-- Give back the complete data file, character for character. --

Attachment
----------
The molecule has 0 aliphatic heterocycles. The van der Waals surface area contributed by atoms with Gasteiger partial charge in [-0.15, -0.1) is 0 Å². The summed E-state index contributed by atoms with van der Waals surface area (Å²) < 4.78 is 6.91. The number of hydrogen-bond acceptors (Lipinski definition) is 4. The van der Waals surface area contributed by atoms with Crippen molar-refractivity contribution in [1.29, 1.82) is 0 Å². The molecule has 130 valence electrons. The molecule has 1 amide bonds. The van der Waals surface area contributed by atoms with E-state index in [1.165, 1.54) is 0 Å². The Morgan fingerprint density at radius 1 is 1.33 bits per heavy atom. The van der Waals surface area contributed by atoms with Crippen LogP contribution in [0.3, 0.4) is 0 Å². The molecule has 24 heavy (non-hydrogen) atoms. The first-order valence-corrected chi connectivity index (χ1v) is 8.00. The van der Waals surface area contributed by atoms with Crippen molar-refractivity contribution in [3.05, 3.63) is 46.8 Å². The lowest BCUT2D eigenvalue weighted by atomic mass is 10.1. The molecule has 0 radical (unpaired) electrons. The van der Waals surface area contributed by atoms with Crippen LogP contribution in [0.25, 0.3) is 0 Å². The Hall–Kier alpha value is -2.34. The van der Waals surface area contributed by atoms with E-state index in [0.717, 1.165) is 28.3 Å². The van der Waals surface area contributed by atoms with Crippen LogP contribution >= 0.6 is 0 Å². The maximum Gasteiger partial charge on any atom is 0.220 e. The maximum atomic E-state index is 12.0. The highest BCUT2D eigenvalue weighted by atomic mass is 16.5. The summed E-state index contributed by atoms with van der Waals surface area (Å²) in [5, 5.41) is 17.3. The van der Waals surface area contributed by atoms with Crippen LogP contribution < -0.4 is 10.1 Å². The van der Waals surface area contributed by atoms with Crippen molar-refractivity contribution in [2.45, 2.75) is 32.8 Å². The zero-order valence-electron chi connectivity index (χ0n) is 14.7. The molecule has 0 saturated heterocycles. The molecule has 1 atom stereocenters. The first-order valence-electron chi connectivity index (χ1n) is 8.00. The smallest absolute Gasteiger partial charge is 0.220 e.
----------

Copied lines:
The molecule has 0 aliphatic heterocycles. The van der Waals surface area contributed by atoms with Gasteiger partial charge in [-0.15, -0.1) is 0 Å². The summed E-state index contributed by atoms with van der Waals surface area (Å²) < 4.78 is 6.91. The number of hydrogen-bond acceptors (Lipinski definition) is 4. The van der Waals surface area contributed by atoms with Crippen molar-refractivity contribution in [1.29, 1.82) is 0 Å². The molecule has 130 valence electrons. The molecule has 1 amide bonds. The van der Waals surface area contributed by atoms with E-state index in [1.165, 1.54) is 0 Å². The Morgan fingerprint density at radius 1 is 1.33 bits per heavy atom. The van der Waals surface area contributed by atoms with Crippen LogP contribution in [0.3, 0.4) is 0 Å². The molecule has 24 heavy (non-hydrogen) atoms. The first-order valence-corrected chi connectivity index (χ1v) is 8.00. The van der Waals surface area contributed by atoms with Crippen molar-refractivity contribution in [3.05, 3.63) is 46.8 Å². The lowest BCUT2D eigenvalue weighted by atomic mass is 10.1. The molecule has 0 radical (unpaired) electrons. The van der Waals surface area contributed by atoms with Crippen LogP contribution in [0.25, 0.3) is 0 Å². The Hall–Kier alpha value is -2.34. The van der Waals surface area contributed by atoms with E-state index in [0.717, 1.165) is 28.3 Å². The van der Waals surface area contributed by atoms with Crippen LogP contribution >= 0.6 is 0 Å². The maximum Gasteiger partial charge on any atom is 0.220 e. The maximum atomic E-state index is 12.0. The highest BCUT2D eigenvalue weighted by atomic mass is 16.5. The summed E-state index contributed by atoms with van der Waals surface area (Å²) in [5, 5.41) is 17.3. The van der Waals surface area contributed by atoms with Crippen LogP contribution < -0.4 is 10.1 Å². The van der Waals surface area contributed by atoms with Crippen molar-refractivity contribution in [2.45, 2.75) is 32.8 Å². The zero-order valence-electron chi connectivity index (χ0n) is 14.7. The molecule has 0 saturated heterocycles. The molecule has 1 atom stereocenters. The first-order valence-electron chi connectivity index (χ1n) is 8.00. The smallest absolute Gasteiger partial charge is 0.220 e.